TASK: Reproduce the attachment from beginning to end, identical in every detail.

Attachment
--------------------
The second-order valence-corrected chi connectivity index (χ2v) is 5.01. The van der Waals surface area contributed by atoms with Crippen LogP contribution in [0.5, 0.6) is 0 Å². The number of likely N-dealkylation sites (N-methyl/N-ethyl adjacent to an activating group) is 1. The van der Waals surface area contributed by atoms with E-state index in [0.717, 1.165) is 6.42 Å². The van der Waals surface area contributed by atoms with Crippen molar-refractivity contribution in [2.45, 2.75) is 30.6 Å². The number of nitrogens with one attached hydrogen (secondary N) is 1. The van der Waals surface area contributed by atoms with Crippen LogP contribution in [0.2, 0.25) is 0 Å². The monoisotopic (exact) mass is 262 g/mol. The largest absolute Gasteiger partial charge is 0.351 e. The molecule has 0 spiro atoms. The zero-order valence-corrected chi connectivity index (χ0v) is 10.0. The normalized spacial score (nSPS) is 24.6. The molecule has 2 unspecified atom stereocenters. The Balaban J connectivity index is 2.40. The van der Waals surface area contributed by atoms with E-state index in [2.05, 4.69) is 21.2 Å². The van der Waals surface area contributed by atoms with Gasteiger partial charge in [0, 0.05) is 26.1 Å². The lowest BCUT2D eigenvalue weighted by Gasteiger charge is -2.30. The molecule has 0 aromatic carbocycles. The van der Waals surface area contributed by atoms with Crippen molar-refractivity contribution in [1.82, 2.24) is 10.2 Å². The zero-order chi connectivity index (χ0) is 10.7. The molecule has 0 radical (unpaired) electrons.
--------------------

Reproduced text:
The second-order valence-corrected chi connectivity index (χ2v) is 5.01. The van der Waals surface area contributed by atoms with Crippen LogP contribution in [0.5, 0.6) is 0 Å². The number of likely N-dealkylation sites (N-methyl/N-ethyl adjacent to an activating group) is 1. The van der Waals surface area contributed by atoms with E-state index in [0.717, 1.165) is 6.42 Å². The van der Waals surface area contributed by atoms with Crippen molar-refractivity contribution in [2.45, 2.75) is 30.6 Å². The number of nitrogens with one attached hydrogen (secondary N) is 1. The van der Waals surface area contributed by atoms with Crippen LogP contribution in [0.2, 0.25) is 0 Å². The monoisotopic (exact) mass is 262 g/mol. The largest absolute Gasteiger partial charge is 0.351 e. The molecule has 0 spiro atoms. The zero-order valence-corrected chi connectivity index (χ0v) is 10.0. The normalized spacial score (nSPS) is 24.6. The molecule has 2 unspecified atom stereocenters. The Balaban J connectivity index is 2.40. The van der Waals surface area contributed by atoms with E-state index in [2.05, 4.69) is 21.2 Å². The van der Waals surface area contributed by atoms with Gasteiger partial charge in [0, 0.05) is 26.1 Å². The lowest BCUT2D eigenvalue weighted by Gasteiger charge is -2.30. The molecule has 0 aromatic carbocycles. The van der Waals surface area contributed by atoms with Crippen molar-refractivity contribution in [1.82, 2.24) is 10.2 Å². The zero-order chi connectivity index (χ0) is 10.7. The molecule has 0 radical (unpaired) electrons.